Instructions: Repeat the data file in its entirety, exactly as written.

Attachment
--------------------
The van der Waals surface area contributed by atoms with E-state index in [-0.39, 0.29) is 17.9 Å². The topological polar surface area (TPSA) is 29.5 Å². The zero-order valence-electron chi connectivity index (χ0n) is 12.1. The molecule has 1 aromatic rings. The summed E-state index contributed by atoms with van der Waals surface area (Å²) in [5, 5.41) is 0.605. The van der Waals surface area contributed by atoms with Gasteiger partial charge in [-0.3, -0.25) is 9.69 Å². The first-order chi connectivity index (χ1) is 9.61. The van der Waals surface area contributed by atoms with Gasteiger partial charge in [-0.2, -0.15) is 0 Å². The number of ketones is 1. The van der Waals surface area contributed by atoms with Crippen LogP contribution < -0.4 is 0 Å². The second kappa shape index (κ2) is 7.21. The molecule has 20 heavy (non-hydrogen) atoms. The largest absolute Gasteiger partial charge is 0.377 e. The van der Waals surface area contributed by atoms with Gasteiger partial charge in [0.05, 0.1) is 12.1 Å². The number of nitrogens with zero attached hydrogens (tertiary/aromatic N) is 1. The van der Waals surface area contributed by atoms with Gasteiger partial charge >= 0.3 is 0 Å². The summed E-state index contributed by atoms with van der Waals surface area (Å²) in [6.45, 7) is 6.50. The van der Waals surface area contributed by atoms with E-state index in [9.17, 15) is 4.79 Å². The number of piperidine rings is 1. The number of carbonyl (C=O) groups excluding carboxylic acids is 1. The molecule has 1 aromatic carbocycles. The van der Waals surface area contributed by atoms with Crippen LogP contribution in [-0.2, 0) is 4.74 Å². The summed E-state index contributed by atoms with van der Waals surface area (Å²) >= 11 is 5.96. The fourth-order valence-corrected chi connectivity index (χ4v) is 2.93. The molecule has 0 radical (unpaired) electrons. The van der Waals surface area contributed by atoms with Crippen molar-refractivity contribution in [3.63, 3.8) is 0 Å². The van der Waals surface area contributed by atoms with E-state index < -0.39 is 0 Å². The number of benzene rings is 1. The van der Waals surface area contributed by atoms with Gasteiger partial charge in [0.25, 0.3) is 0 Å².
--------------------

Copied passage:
The van der Waals surface area contributed by atoms with E-state index in [-0.39, 0.29) is 17.9 Å². The topological polar surface area (TPSA) is 29.5 Å². The zero-order valence-electron chi connectivity index (χ0n) is 12.1. The molecule has 1 aromatic rings. The summed E-state index contributed by atoms with van der Waals surface area (Å²) in [5, 5.41) is 0.605. The van der Waals surface area contributed by atoms with Gasteiger partial charge in [-0.3, -0.25) is 9.69 Å². The first-order chi connectivity index (χ1) is 9.61. The van der Waals surface area contributed by atoms with Gasteiger partial charge in [-0.2, -0.15) is 0 Å². The number of ketones is 1. The van der Waals surface area contributed by atoms with Crippen LogP contribution < -0.4 is 0 Å². The second kappa shape index (κ2) is 7.21. The molecule has 20 heavy (non-hydrogen) atoms. The largest absolute Gasteiger partial charge is 0.377 e. The van der Waals surface area contributed by atoms with Gasteiger partial charge in [0.05, 0.1) is 12.1 Å². The number of nitrogens with zero attached hydrogens (tertiary/aromatic N) is 1. The van der Waals surface area contributed by atoms with Gasteiger partial charge >= 0.3 is 0 Å². The summed E-state index contributed by atoms with van der Waals surface area (Å²) in [6.45, 7) is 6.50. The van der Waals surface area contributed by atoms with E-state index in [9.17, 15) is 4.79 Å². The number of piperidine rings is 1. The number of carbonyl (C=O) groups excluding carboxylic acids is 1. The molecule has 1 aromatic carbocycles. The van der Waals surface area contributed by atoms with Crippen LogP contribution in [-0.2, 0) is 4.74 Å². The summed E-state index contributed by atoms with van der Waals surface area (Å²) >= 11 is 5.96. The fourth-order valence-corrected chi connectivity index (χ4v) is 2.93. The molecule has 0 radical (unpaired) electrons. The van der Waals surface area contributed by atoms with Crippen molar-refractivity contribution in [3.63, 3.8) is 0 Å². The van der Waals surface area contributed by atoms with E-state index < -0.39 is 0 Å². The number of benzene rings is 1. The van der Waals surface area contributed by atoms with Gasteiger partial charge in [0.25, 0.3) is 0 Å².